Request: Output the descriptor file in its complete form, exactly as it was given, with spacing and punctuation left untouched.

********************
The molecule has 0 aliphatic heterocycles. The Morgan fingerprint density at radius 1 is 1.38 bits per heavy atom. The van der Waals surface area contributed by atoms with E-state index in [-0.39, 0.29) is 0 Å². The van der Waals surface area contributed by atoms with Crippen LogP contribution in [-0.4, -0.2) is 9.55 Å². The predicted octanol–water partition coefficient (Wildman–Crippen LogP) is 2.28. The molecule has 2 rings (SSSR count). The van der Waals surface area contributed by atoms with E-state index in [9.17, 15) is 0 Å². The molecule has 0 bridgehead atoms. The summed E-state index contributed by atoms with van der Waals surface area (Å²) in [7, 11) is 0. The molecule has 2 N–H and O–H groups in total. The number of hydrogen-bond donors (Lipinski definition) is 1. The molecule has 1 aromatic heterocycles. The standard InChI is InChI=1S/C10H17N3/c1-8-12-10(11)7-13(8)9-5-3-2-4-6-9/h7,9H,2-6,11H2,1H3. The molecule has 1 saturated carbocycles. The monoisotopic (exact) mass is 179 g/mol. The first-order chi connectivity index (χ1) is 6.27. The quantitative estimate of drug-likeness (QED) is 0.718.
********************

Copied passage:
The molecule has 0 aliphatic heterocycles. The Morgan fingerprint density at radius 1 is 1.38 bits per heavy atom. The van der Waals surface area contributed by atoms with E-state index in [-0.39, 0.29) is 0 Å². The van der Waals surface area contributed by atoms with Crippen LogP contribution in [-0.4, -0.2) is 9.55 Å². The predicted octanol–water partition coefficient (Wildman–Crippen LogP) is 2.28. The molecule has 2 rings (SSSR count). The van der Waals surface area contributed by atoms with E-state index in [9.17, 15) is 0 Å². The molecule has 0 bridgehead atoms. The summed E-state index contributed by atoms with van der Waals surface area (Å²) in [7, 11) is 0. The molecule has 2 N–H and O–H groups in total. The number of hydrogen-bond donors (Lipinski definition) is 1. The molecule has 1 aromatic heterocycles. The standard InChI is InChI=1S/C10H17N3/c1-8-12-10(11)7-13(8)9-5-3-2-4-6-9/h7,9H,2-6,11H2,1H3. The molecule has 1 saturated carbocycles. The monoisotopic (exact) mass is 179 g/mol. The first-order chi connectivity index (χ1) is 6.27. The quantitative estimate of drug-likeness (QED) is 0.718.